How many of Ma Mopar's legendary muscle cars weren't actually cars? There were over 7,000 built in 1978-'79 that weren't--and their existence is thanks to a couple of loopholes in Federal clean-air laws back then.
Dodge's Li'l Red Express was the production version of a prototype that legendary Chrysler engineers Tom Hoover and Dick Maxwell made, combining a potent LA small-block with the lightest weight Mopar that didn't need catalytic converters--the Dodge D-150 Utiline pickup.
Those loopholes included one that permitted modifications to an already emissions-certified engine, and required all vehicles with a Gross Vehicle Weight (GVW) rating of 6,000 pounds or below to meet the strict emission limits that went into effect for 1975.
The resulting Li'l Red Express (LRE), which had Mopar's W-2 cylinder heads atop its E58 cop-car 360, was quickly turned into a production truck that debuted in March of 1978 as part of Dodge Truck's Adult Toys line of pickups, SUVs, and vans.
Before production actually began, however, the W-2 heads came off, as there hadn't been enough time to do the durability testing needed for mass production. Fortunately, the E58's heads were up to the job, and other high-performance parts, like the camshaft from the '68 340 and the 3.55-geared Dana 60 rear end, stayed in.
2,188 '78 LREs were built in the last half of the '78 model run, including the one seen here that Greg Willis owns. "It was pretty dead," says Greg of its condition when he bought it. "I tried to buy it back in 1987 from the original owner, but he wouldn't come off of it, and he gave it to one of his buddies. He burned it up pulling a boat with it."
After Greg was finally able to convince the owner to sell it to him in 1999, he got it home and was able to get the 360 in it to run, but he found the 727 was junk. "It had been burned so hard that I couldn't get it apart, so I had to throw it on the pile and start fresh with another one," says Greg.
The LRE also needed help with its cab and bed as well. "Someone had welded a piece of sheetmetal in the bed," he says of the modification that took out the original wood bed floor. "I had to cut that out and put new bed boards in it. The bed sides were kind of beat up, so I had to work on those."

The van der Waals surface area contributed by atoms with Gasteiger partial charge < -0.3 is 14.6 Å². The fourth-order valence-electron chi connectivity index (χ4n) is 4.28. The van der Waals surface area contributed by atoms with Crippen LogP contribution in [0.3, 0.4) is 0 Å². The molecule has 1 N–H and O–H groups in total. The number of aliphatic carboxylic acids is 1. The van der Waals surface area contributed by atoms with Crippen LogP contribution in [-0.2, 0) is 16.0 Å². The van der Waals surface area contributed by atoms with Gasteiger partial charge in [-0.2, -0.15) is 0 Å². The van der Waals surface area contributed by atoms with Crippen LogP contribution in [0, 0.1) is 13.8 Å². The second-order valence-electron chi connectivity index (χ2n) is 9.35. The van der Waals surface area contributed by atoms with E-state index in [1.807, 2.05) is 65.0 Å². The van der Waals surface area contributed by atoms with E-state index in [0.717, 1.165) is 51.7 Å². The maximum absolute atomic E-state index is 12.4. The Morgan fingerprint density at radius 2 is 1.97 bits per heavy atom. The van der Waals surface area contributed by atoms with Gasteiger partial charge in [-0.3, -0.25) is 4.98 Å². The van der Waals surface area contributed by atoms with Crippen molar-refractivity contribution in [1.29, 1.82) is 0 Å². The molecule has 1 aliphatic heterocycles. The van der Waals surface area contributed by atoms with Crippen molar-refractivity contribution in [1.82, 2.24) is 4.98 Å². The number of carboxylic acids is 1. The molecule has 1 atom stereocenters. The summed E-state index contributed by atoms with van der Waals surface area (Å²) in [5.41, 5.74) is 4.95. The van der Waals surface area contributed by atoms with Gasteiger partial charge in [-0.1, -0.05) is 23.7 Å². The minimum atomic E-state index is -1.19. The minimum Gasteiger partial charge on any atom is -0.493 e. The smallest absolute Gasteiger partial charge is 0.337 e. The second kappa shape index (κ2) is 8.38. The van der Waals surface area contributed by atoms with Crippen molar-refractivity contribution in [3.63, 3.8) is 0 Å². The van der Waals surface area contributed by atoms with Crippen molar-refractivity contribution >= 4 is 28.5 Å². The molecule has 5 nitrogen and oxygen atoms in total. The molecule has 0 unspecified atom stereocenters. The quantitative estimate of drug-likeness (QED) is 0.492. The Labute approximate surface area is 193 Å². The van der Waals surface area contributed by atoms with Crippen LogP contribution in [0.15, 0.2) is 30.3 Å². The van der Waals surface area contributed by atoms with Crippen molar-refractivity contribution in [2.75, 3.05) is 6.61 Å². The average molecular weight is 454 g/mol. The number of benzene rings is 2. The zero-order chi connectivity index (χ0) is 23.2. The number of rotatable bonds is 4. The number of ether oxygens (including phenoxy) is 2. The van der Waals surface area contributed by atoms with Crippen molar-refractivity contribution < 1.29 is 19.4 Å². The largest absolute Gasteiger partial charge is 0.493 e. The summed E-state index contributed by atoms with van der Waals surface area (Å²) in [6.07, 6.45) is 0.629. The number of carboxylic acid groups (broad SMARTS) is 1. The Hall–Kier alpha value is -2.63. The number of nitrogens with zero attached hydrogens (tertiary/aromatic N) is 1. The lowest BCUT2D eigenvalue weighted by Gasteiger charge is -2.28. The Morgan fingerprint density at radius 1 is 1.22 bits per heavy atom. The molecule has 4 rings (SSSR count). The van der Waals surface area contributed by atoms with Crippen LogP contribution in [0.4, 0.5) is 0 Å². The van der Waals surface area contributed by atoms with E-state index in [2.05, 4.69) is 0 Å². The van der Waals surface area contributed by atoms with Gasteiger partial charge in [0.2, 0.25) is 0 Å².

The '78's D-Series cab also needed attention, both inside and out. "We put new floorpans in it, then we got the interior done," Greg says of the work needed to not only repair the cab, but bring its Adventurer-level bucket seats, tach-equipped dash, and the rest of the cabin back to shape.
LREs all had Adventurer-level trim inside, and Greg's has had its buckets, dash, doors, an
A wooden bed floor was standard in the LRE, and K&G Wood Crafters made the reproduction bo
When it came to the pickup bed, Greg didn't use wood floor boards from a reproduction parts maker--Greg had K&G Woodcrafters make a new set. "My wife says it looks better than the wood floors in her home," he says with pride.
Once all that was done, it was time for new Bright Canyon Red paint, plus fresh brightwork and trim. This was at a time when Greg was headed into the hospital for surgery. "The doctors told me I couldn't work on it for a while, so we figured it was a good time for it to go to the paint shop," he recalls.
That Greg was able to restore this LRE is amazing, especially when you consider that he did much of the work after losing much of his eyesight to a diabetes-related disease. His desire to bring this truck back to its original condition wasn't stopped during the six and a half years it took to restore it from worn-out to factory-fresh.
Greg's efforts paid off in a big way when his LRE took Best in Show honors at a national event produced by the National Association of Li'l Red Express Truck Owners.
Dodge brought back the LRE for 1979, but The Man caught on, and mandated that it wear catalytic converters and four quad headlights. 1979 Li'l Red Express sales totaled 5,118--most of them before the oil shock hit in the spring of 1979. The doubled pump prices spelled the end for Dodge Truck's Adult Toys, as dealers were hard-pressed to sell their stocks of LREs, Warlocks, Macho Power Wagons, and Street Vans.
Still, the '78 Li'l Red Express--the last muscle Mopar that didn't need unleaded gasoline--made an impression on truck buyers then, and (in the case of Greg's) still makes an impression whenever they're shown.